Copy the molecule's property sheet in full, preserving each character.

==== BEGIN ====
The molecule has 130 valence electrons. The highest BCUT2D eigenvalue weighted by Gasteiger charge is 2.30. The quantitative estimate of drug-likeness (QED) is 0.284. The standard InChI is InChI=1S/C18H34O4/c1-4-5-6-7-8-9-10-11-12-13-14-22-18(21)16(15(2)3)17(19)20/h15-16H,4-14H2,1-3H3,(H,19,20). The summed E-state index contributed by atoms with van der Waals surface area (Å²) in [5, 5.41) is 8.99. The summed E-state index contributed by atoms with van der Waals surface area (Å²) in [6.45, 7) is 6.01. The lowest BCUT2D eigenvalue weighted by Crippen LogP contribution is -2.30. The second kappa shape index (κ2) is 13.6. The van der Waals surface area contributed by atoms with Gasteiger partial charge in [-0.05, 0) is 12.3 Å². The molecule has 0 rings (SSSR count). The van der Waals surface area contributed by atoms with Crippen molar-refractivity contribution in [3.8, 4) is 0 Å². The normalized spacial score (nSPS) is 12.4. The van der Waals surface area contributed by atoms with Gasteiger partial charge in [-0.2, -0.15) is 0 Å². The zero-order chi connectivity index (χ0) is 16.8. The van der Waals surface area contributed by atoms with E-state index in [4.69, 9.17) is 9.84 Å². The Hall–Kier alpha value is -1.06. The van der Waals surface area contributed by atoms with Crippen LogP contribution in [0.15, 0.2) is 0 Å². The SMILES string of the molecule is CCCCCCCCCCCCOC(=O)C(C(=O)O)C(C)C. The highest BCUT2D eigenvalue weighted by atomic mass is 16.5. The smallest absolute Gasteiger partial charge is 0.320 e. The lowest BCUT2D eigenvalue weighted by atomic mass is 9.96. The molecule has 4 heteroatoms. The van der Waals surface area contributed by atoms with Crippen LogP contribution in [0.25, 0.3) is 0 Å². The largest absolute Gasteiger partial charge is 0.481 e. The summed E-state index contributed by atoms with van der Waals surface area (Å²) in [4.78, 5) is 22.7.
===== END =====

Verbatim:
The molecule has 130 valence electrons. The highest BCUT2D eigenvalue weighted by Gasteiger charge is 2.30. The quantitative estimate of drug-likeness (QED) is 0.284. The standard InChI is InChI=1S/C18H34O4/c1-4-5-6-7-8-9-10-11-12-13-14-22-18(21)16(15(2)3)17(19)20/h15-16H,4-14H2,1-3H3,(H,19,20). The summed E-state index contributed by atoms with van der Waals surface area (Å²) in [5, 5.41) is 8.99. The summed E-state index contributed by atoms with van der Waals surface area (Å²) in [6.45, 7) is 6.01. The lowest BCUT2D eigenvalue weighted by Crippen LogP contribution is -2.30. The second kappa shape index (κ2) is 13.6. The van der Waals surface area contributed by atoms with Gasteiger partial charge in [-0.05, 0) is 12.3 Å². The molecule has 0 rings (SSSR count). The van der Waals surface area contributed by atoms with Crippen molar-refractivity contribution in [3.8, 4) is 0 Å². The normalized spacial score (nSPS) is 12.4. The van der Waals surface area contributed by atoms with Gasteiger partial charge in [-0.2, -0.15) is 0 Å². The zero-order chi connectivity index (χ0) is 16.8. The van der Waals surface area contributed by atoms with E-state index in [4.69, 9.17) is 9.84 Å². The Hall–Kier alpha value is -1.06. The van der Waals surface area contributed by atoms with Crippen LogP contribution in [0.15, 0.2) is 0 Å². The SMILES string of the molecule is CCCCCCCCCCCCOC(=O)C(C(=O)O)C(C)C. The highest BCUT2D eigenvalue weighted by atomic mass is 16.5. The smallest absolute Gasteiger partial charge is 0.320 e. The lowest BCUT2D eigenvalue weighted by atomic mass is 9.96. The molecule has 4 heteroatoms. The van der Waals surface area contributed by atoms with Crippen LogP contribution in [0.25, 0.3) is 0 Å². The largest absolute Gasteiger partial charge is 0.481 e. The summed E-state index contributed by atoms with van der Waals surface area (Å²) in [4.78, 5) is 22.7.